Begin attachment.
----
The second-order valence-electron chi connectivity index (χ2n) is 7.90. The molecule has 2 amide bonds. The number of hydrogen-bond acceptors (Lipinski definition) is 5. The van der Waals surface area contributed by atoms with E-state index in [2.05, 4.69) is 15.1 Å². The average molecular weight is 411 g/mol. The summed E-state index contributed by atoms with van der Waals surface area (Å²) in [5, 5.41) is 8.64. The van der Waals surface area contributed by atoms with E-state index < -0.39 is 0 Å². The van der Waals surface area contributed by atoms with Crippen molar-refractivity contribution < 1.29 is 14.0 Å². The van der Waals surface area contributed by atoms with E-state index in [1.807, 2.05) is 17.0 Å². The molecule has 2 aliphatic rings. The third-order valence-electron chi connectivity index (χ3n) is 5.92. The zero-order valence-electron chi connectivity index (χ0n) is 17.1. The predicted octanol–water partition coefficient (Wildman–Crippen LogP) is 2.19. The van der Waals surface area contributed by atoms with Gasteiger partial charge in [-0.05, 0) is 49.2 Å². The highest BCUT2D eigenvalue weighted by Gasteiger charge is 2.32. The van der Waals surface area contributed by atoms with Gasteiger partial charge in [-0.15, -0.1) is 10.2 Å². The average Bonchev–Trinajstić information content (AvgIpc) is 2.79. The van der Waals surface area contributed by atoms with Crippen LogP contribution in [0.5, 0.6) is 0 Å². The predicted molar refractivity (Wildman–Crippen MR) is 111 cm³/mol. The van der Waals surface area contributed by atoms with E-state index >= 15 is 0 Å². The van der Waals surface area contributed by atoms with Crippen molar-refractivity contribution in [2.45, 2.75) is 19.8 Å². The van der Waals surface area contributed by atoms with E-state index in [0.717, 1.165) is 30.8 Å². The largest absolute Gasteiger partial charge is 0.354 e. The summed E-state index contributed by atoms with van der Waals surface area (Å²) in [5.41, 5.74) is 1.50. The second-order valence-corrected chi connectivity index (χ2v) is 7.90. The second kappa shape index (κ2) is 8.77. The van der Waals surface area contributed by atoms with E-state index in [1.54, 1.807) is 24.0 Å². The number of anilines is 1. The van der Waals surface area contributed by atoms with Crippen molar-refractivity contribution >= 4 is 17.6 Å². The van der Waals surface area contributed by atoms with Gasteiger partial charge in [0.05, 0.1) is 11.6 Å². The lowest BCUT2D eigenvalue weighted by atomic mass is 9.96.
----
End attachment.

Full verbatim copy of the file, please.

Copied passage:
The second-order valence-electron chi connectivity index (χ2n) is 7.90. The molecule has 2 amide bonds. The number of hydrogen-bond acceptors (Lipinski definition) is 5. The van der Waals surface area contributed by atoms with E-state index in [2.05, 4.69) is 15.1 Å². The average molecular weight is 411 g/mol. The summed E-state index contributed by atoms with van der Waals surface area (Å²) in [5, 5.41) is 8.64. The van der Waals surface area contributed by atoms with E-state index < -0.39 is 0 Å². The van der Waals surface area contributed by atoms with Crippen molar-refractivity contribution < 1.29 is 14.0 Å². The van der Waals surface area contributed by atoms with E-state index in [1.807, 2.05) is 17.0 Å². The molecule has 2 aliphatic rings. The third-order valence-electron chi connectivity index (χ3n) is 5.92. The zero-order valence-electron chi connectivity index (χ0n) is 17.1. The predicted octanol–water partition coefficient (Wildman–Crippen LogP) is 2.19. The van der Waals surface area contributed by atoms with Gasteiger partial charge in [-0.05, 0) is 49.2 Å². The highest BCUT2D eigenvalue weighted by Gasteiger charge is 2.32. The van der Waals surface area contributed by atoms with Gasteiger partial charge in [-0.15, -0.1) is 10.2 Å². The average Bonchev–Trinajstić information content (AvgIpc) is 2.79. The van der Waals surface area contributed by atoms with Crippen LogP contribution in [0.5, 0.6) is 0 Å². The predicted molar refractivity (Wildman–Crippen MR) is 111 cm³/mol. The van der Waals surface area contributed by atoms with E-state index >= 15 is 0 Å². The van der Waals surface area contributed by atoms with Crippen molar-refractivity contribution in [2.45, 2.75) is 19.8 Å². The van der Waals surface area contributed by atoms with E-state index in [0.717, 1.165) is 30.8 Å². The largest absolute Gasteiger partial charge is 0.354 e. The summed E-state index contributed by atoms with van der Waals surface area (Å²) in [5.41, 5.74) is 1.50. The second-order valence-corrected chi connectivity index (χ2v) is 7.90. The second kappa shape index (κ2) is 8.77. The van der Waals surface area contributed by atoms with E-state index in [1.54, 1.807) is 24.0 Å². The number of anilines is 1. The van der Waals surface area contributed by atoms with Crippen molar-refractivity contribution >= 4 is 17.6 Å². The van der Waals surface area contributed by atoms with Gasteiger partial charge in [0.05, 0.1) is 11.6 Å². The lowest BCUT2D eigenvalue weighted by atomic mass is 9.96.